[blocks in formation]
[merged small][merged small][merged small][merged small][merged small][merged small][merged small][merged small][merged small][merged small][merged small][merged small][merged small][merged small][merged small][merged small][merged small][merged small][merged small][merged small][merged small][merged small][merged small][merged small][merged small][merged small][merged small][ocr errors]

An economical Reflection.

LL mortal things are frail-and go to pot:[ What wonder then if mortal trowsers rot? y velvet torn, I shone in mimic shag: hose soon grew rusty and-began to frag. ick-skin was greasy; serge de nym was queer; mblet was airy; but how apt to te! 10th I, "Sir Pricklouse, shall we try a rug?" Yes, Sir," says he, "that sure will hold a tug." ! no; the rug decay'd, like all the past, 'n everlasting would not ever last. length; guess how I fix'd it.-Why, in troth ith projects tir'd-Istuck to common cloth.

On a Bee.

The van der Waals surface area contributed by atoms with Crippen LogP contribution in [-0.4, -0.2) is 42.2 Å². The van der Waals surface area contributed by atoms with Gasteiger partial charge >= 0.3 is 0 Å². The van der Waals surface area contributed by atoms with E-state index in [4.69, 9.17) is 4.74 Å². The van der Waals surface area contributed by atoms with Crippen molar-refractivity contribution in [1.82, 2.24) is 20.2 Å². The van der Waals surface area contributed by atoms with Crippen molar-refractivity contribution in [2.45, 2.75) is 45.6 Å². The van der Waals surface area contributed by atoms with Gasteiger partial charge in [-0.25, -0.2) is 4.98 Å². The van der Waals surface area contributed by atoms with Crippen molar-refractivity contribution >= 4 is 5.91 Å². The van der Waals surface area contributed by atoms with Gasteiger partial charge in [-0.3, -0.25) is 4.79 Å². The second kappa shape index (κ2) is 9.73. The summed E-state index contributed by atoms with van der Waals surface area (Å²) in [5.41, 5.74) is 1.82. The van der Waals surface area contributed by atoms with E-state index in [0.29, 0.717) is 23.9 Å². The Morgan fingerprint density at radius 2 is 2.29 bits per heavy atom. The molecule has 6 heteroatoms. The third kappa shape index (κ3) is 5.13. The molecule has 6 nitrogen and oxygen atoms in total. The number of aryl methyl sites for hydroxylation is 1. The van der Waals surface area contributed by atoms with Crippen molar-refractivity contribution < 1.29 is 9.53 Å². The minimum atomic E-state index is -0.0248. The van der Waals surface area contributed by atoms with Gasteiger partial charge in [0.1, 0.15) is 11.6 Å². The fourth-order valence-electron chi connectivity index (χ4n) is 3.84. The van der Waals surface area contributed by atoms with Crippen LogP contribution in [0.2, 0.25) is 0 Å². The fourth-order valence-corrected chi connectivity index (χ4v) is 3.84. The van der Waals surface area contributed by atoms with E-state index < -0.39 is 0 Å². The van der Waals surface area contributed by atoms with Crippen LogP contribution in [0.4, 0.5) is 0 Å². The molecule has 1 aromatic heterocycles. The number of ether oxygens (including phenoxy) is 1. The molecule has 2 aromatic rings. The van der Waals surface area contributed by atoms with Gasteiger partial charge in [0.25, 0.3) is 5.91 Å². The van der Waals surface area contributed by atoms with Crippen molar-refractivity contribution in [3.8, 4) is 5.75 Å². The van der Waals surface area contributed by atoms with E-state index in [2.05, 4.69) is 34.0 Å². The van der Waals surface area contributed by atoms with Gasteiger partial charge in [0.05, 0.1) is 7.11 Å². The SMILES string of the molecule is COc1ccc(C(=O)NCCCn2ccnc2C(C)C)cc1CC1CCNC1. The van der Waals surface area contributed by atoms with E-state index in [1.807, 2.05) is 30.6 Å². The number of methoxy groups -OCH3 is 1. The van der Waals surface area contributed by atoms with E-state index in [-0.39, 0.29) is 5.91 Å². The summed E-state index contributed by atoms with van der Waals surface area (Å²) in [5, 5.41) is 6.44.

"RETTY, little, buzzing thing! Arm'd by nature with a sting; 'y man's oblig'd to thee, tern thou of industry! en the fields rich scents exhale, new beauty decks each vale, y all the shining day ry flow'r thou mak'st thy prey, I sweet honey home dost bring, er of the bloomy spring!

e does never thee molest,

e, that tyrant of our breast: n the birds more happy thou; y the spring to love allow, no tribute has from thee, lem thou of liberty! !chaste, frugal animal, piest, wisest, best of all!

To an unfortunate Beauty.

, lovely maid, with downcast eye, nd cheek with silent sorrow pale, t gives thy heart the lengthen'd sigh, at heaving tells a mournful tale? tears, which thus each other chase, speak a breast o'erwhelm'd with woe; sighs, a storm which wrecks my peace, ich souls like thine should never know. tell me, doth some favour'd youth, o often blest, thy beauties slight; eave those thrones of love and truth; at lip, and bosoin of delight?

Lines sent to Mr. Cosway, while Lady C, Pawlet was sitting to him.

CoSWAY, my Cath'rine sits to you:

And, that the col'ring may be true,
This nosegay on your palate place,
Replete with all the tints that grace

The various beauties of her face.
Her skin the snow-drop's whiteness shows
Her blushing cheek the op'ning rose;
Her eyes the modest violet speak,
Whose silken fringes kiss her cheek.
The spicy pink, in morning dew,